The Seeds of Genesis
Great Theological Truths in the First 14 Chapters of Genesis
Taken from Lesson #141 in the Basic Exegesis Series (HTML) (PDF)
Let’s look at some examples of doctrines whose seeds around found in the first 14 chapters of Genesis.
The Seeds of Genesis in the first 14 Chapters
1. From the very beginning, we find the Trinity in the Bible.
a. The second noun in Gen. 1:1 is Elohim, which is a plural noun which we translate God or gods. This plural noun, when translated God, always takes a singular verb.
b. In Gen. 1:26, we read the words Then God said, "Let Us make man in Our image, after Our likeness.” Suddenly, seemingly out of nowhere, we have a plural verb, which is expressed by the words let Us make.
c. We find this plurality continued in Gen. 3:22a: Then the LORD God said, "Behold, the man has become like one of Us in knowing good and evil.”
d. And again in Gen. 11:6–7 And the LORD said, "Behold, they are one people, and they have all one language, and this is only the beginning of what they will do. And nothing that they propose to do will now be impossible for them. Come, let Us go down and there confuse their language, so that they may not understand one another's speech."
e. As you probably know, the Jewish religion does not believe in the Trinity; and there are several Christian cults which do not believe in the Trinity. And yet, we find these verses, at the very beginning of the book of Genesis, which suggest the Trinity.
f. Then, thousands of years later, we have the words of God, recorded by Isaiah: “Draw near to Me, hear this: from the beginning I have not spoken in secret, from the time it came to be I have been there." And now the Lord GOD [= Adonai Yehowah] has sent Me, and His Spirit.” (Isa. 48:16). The One speaking is God, which is clear from the preceding verses, yet the One speaking tells us that Jehovah Elohim both sent Him and His Spirit. That is the Trinity; the One speaking, the One sending, and the Spirit.
g. The New Testament more clearly reveals the Trinity, but without ever using the word Trinity (which is a legitimate theological word).
h. This is known as progressive revelation. It is doubtful that Noah or Abram fully understood or taught the Trinity and the different functions of the members of the Trinity. I went to liberal churches for years as a child and I must have heard the word Trinity, but it never stuck in my brain. Even when I was first saved, I did not realize that Jesus was God; I learned that soon after.
2. We learn in Genesis that God created the heavens and the earth; and we learn in John 1 that our Lord Jesus was intimately involved in the creation of all things. All things were made through Him, and without Him was not any thing made that was made (John 1:3).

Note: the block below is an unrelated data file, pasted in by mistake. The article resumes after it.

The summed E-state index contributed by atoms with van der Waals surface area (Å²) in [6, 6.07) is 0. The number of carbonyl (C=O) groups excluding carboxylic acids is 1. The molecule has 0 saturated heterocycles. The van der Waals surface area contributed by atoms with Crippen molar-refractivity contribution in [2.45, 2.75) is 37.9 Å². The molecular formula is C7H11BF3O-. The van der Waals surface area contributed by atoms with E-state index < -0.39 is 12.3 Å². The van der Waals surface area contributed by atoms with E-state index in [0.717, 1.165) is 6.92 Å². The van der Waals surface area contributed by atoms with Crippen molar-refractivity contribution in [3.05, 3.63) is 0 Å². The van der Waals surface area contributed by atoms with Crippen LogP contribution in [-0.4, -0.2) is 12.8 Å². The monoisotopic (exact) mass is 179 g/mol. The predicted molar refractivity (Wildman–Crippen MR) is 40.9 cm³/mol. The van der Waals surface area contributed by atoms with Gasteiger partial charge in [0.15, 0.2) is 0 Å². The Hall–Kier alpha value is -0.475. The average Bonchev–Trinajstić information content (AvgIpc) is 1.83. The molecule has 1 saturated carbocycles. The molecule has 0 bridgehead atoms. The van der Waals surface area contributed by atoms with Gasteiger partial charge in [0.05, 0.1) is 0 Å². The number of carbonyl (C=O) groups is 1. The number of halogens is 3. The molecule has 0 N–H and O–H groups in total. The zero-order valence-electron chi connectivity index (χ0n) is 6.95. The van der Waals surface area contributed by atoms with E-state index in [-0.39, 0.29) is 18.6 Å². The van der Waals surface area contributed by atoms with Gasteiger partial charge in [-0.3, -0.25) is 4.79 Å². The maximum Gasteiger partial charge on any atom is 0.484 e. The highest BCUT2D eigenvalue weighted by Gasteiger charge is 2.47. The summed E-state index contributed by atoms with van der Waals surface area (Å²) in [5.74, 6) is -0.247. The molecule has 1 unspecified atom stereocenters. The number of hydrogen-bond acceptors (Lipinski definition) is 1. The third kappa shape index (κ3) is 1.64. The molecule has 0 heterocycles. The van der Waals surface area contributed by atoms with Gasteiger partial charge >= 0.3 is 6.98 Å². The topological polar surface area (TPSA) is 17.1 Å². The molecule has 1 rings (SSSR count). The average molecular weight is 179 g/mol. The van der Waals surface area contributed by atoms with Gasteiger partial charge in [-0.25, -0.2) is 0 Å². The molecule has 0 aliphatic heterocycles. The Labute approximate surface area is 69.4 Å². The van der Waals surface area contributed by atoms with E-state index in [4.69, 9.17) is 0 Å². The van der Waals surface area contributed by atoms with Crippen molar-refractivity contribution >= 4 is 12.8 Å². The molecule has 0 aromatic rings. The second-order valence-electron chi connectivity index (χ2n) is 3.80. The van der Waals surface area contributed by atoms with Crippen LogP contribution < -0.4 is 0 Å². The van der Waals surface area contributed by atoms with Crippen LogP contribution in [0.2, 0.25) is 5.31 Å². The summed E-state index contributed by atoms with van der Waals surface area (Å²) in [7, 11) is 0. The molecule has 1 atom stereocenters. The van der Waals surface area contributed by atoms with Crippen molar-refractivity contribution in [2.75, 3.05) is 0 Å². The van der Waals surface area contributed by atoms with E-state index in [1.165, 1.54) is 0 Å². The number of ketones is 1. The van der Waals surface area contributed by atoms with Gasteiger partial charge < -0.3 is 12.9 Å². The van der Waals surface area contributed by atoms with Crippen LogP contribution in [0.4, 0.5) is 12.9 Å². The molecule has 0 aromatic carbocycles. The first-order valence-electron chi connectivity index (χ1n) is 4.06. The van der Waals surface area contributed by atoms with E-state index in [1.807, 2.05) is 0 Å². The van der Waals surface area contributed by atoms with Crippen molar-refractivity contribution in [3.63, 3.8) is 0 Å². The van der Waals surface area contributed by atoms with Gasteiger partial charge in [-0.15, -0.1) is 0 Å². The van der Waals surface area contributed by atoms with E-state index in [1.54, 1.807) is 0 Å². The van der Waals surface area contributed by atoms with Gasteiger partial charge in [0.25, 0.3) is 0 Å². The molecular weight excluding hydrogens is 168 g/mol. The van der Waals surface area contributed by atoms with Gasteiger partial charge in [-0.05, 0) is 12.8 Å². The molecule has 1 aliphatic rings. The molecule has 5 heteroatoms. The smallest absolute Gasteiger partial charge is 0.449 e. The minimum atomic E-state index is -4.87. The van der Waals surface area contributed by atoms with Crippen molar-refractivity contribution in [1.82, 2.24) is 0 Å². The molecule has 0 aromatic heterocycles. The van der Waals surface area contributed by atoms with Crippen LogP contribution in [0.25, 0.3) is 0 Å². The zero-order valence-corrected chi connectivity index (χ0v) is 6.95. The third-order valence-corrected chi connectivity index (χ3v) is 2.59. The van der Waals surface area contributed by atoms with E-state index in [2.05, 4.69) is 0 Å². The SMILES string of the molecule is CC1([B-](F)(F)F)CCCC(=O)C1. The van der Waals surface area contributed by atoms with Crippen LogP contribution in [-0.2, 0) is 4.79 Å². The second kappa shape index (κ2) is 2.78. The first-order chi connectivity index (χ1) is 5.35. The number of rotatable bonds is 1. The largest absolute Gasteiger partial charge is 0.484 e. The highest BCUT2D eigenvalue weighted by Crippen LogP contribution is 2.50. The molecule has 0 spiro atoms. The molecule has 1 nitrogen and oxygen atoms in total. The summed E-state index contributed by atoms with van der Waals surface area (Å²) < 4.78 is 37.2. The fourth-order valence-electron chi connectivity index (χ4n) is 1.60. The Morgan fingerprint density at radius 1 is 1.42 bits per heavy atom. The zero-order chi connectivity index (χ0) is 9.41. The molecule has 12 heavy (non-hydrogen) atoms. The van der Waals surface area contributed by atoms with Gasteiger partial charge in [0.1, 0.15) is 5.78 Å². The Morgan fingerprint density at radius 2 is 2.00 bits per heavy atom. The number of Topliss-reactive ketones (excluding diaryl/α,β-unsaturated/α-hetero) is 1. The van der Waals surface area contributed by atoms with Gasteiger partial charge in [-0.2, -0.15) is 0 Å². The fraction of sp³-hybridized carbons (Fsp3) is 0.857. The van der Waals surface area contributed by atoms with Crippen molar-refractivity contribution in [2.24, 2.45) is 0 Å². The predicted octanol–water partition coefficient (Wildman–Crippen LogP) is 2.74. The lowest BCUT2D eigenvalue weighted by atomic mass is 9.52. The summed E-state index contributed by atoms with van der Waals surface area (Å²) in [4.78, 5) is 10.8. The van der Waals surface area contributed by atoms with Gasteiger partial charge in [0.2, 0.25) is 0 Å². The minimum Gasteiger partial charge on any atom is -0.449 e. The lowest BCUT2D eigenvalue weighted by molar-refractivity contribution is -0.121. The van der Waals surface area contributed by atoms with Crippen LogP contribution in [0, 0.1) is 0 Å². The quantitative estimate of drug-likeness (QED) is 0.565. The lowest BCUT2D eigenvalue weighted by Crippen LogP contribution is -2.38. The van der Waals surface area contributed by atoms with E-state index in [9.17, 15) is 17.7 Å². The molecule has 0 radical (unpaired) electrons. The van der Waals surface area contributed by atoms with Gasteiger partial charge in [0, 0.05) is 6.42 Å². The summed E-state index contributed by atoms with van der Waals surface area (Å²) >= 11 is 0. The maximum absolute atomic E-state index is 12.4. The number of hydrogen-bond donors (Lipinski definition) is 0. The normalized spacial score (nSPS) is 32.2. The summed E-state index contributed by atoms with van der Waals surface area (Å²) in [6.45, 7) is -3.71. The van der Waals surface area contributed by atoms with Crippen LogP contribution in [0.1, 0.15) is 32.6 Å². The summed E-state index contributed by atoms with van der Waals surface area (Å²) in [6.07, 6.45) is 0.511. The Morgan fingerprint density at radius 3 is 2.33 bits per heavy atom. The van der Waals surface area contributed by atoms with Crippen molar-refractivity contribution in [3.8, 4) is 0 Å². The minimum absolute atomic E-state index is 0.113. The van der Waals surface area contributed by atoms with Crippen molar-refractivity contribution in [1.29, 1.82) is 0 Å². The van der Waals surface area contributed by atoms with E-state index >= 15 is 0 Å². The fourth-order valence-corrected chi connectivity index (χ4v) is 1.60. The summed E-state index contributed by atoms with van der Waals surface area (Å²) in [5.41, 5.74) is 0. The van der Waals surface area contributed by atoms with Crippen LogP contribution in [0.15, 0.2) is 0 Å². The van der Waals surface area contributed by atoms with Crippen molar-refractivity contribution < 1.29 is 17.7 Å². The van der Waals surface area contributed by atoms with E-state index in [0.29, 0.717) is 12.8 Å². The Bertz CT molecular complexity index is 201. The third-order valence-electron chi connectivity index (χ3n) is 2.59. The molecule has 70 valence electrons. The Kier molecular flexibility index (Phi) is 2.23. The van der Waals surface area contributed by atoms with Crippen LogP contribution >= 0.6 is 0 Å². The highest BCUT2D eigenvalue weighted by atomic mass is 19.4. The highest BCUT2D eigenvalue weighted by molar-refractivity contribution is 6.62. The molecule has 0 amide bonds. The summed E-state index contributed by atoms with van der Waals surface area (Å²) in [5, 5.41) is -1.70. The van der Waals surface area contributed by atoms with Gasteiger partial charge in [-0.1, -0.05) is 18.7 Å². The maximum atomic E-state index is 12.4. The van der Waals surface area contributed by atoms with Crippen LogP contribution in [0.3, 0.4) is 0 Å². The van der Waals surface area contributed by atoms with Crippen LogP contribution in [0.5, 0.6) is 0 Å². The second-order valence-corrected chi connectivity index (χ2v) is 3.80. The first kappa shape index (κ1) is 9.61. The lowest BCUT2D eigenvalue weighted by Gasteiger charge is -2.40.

3. We learn about the 2nd divine institution, which is work, as far back as Gen. 2:15, before there was sin. The LORD God took the man and put him in the garden of Eden to work it and keep it (Gen. 2:15).
a. We find that work is continued in our lives, even after man sinned (Gen. 3:17–19).
b. Even though God had a system of welfare in the Mosaic Law, it required the poor to work to harvest their food. Lev. 19:9–10 23:22 Ruth 2
c. The book of Proverbs is filled with maxims about work, such as: Go to the ant, lazy one; consider its ways and be wise! It has no commander, no overseer or ruler, yet it stores its provisions in summer and gathers its food at harvest. How long will you lie there, you indolent person? When will you get up from your sleep? A little sleep, a little slumber, a little folding of the hands to rest-and poverty will come on you like a bandit and scarcity like an armed man (Prov. 6:6).
d. Prov. 12:24 Diligent hands will rule, but laziness ends in slave labor.
e. Prov. 14:23 All hard work brings a profit, but mere talk leads only to poverty.
f. We find out that work is a part of man’s satisfaction in life in Eccles. 2:24.
g. Paul even writes the Thessalonians and tells them, if someone does not work, then that person ought not to eat. (1Thess. 3:10)
4. In Gen. 2–3, we learn about the 3rd divine institution, which is marriage; and this is the basis not only for the most important human relationship among men and women, but is the basis for explaining our Lord’s relationship to us.
5. We meed Satan in Gen. 3:1–15
a. We learn that he is subtle and that he distorts the truth.
b. We learn that God has judged him.
c. But then, we learn a great deal more about Satan in Job 1–2 Isa. 14:12–16 and Ezek. 28:13–19, where we learn of his origins, his fall from grace and his present-day activity.
d. We meet Satan again in the temptation of our Lord in Matt. 4.
e. Paul tells us more about Satan in 2Cor. 4:4 Eph. 2:2
f. We find out more about Satan and his history (taking a third of the angels with him) and his fate (to be burned in the Lake of Fire forever) in Revelation (Rev. 12:3–4 20:10).
6. We find out about our Savior and what He would do in Gen. 3.
a. As we have studied, God judged him with these words: “I will put enmity between you and the woman, and between your seed and her Seed; He will bruise your head, and you will bruise His heel.” (Gen. 3:15). There is a distinction between the seed of Satan and the Seed of the woman, which is later explained in Isa. 7:14 and the virgin birth in Luke 1:35. As more is revealed, we begin to understand that the virgin birth is more than simply a fulfillment of prophecy, but it is the key to Jesus being born without a sin nature.
b. We also understand the difference between how Satan would bruise our Lord’s heel (the cross—a nonfatal wound) but that Jesus would crush Satan’s head (a fatal wound).
c. Later in Gen. 3, we have Adam and the woman being clothed (covered) with animal skins, which means that animals would have had to die in order for these skins to be made. This is a picture of the cross, where our sins are poured upon our Lord, as the Lamb of God.